For those seeking one man’s introductory perspective on intelligence in today’s world, The New Spymasters meets that need. But it should be treated as the first, not the last, word.
[1] On occasion, personal loyalties and opinions can be carved in stone and defended with a vengeance — at times with some venom thrown in. In these situations, the actual importance of the subject matter is dwarfed by the amount of aggression expressed. Retain a sense of proportion in all online and in-person discussions. [From The Intelligencer: Journal of U. S. Intelligence Studies.]
[2] Goulden, Joseph C. in The Intelligencer: Journal of U.S. Intelligence Studies (22, 2, Spring 2016, pp. 123-124). Joseph C. Goulden’s 1982 book, Korea: The Untold Story of the War, was published in a Chinese-language edition in 2014 by Beijing Xiron Books. He is author of 18 nonfiction books. Goulden is a long-time reviewer of espionage and spy books for The Washington Times, for AFIO’s Intelligencer, for law journals, and other publications. Some of the reviews appeared in prior editons of The Washington Times or The Washington Lawyer (DC Bar Association) and are reprinted by permission of the author. Goulden’s most recent book [as of 2016] is Goulden, Joseph C. (2012).The Dictionary of Espionage: Spyspeak into English. Mineola, NY: Dover Publications.

 

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How the American unity forged after Sept. 11 broke apart

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After Sept. 11, signs of newfound unity seemed to well up everywhere but as the 15-year anniversary approaches that unity has been diluted.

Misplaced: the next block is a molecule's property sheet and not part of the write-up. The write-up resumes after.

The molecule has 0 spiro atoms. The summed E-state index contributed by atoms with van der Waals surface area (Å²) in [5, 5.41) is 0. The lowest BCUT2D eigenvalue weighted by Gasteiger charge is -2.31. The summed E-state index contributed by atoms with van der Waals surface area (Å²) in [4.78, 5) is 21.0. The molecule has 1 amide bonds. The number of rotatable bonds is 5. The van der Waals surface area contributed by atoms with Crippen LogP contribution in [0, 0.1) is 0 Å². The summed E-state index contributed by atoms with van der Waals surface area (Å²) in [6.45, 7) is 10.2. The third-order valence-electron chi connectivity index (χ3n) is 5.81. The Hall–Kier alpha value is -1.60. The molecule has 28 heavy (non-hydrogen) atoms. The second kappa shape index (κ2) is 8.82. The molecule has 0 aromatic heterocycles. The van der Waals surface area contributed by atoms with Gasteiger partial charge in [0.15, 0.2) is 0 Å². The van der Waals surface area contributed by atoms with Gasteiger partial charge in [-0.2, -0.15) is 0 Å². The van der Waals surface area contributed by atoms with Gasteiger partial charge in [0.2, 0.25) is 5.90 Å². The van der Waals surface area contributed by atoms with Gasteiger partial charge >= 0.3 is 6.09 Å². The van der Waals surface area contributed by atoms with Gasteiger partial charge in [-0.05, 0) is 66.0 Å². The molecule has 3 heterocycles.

Suing the Saudis: House GOP pressed to pass 9/11 bill - Politico

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Politico

Suing the Saudis: House GOP pressed to pass 9/11 bill
Politico
“Ryan said so long as Goodlatte approves it, he would approve it. And I spoke to Goodlatte, and [Goodlatte] said he approves it and supports it,” King told POLITICO. “There is no reason now for it not to come to a vote. The House Judiciary Committee ...
Justice Against State Sponsors of Terror—But Not Iran?Daily Caller

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Britain to Begin Construction on Calais Wall to Contain Migrants

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Britain plans to start building a wall in the northern French port of Calais as part of measures to contain migrants, junior Home Office Minister Robert Goodwill said Wednesday.

Future Agents in Training Get Inside Look Into the FBI 

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From: fbi
Duration: 02:24

Since 2008 the FBI's Washington Field Office has been sponsoring an annual weeklong program geared toward providing area high school juniors and seniors with the experience of what it's like to be an FBI special agent. This year students visited the Bureau's Explosives Unit on Marine Corps Base, Quantico, Virginia, where they learned investigative techniques during a post blast scenario.

Generational Change in Central Asia about More Than Just Leaders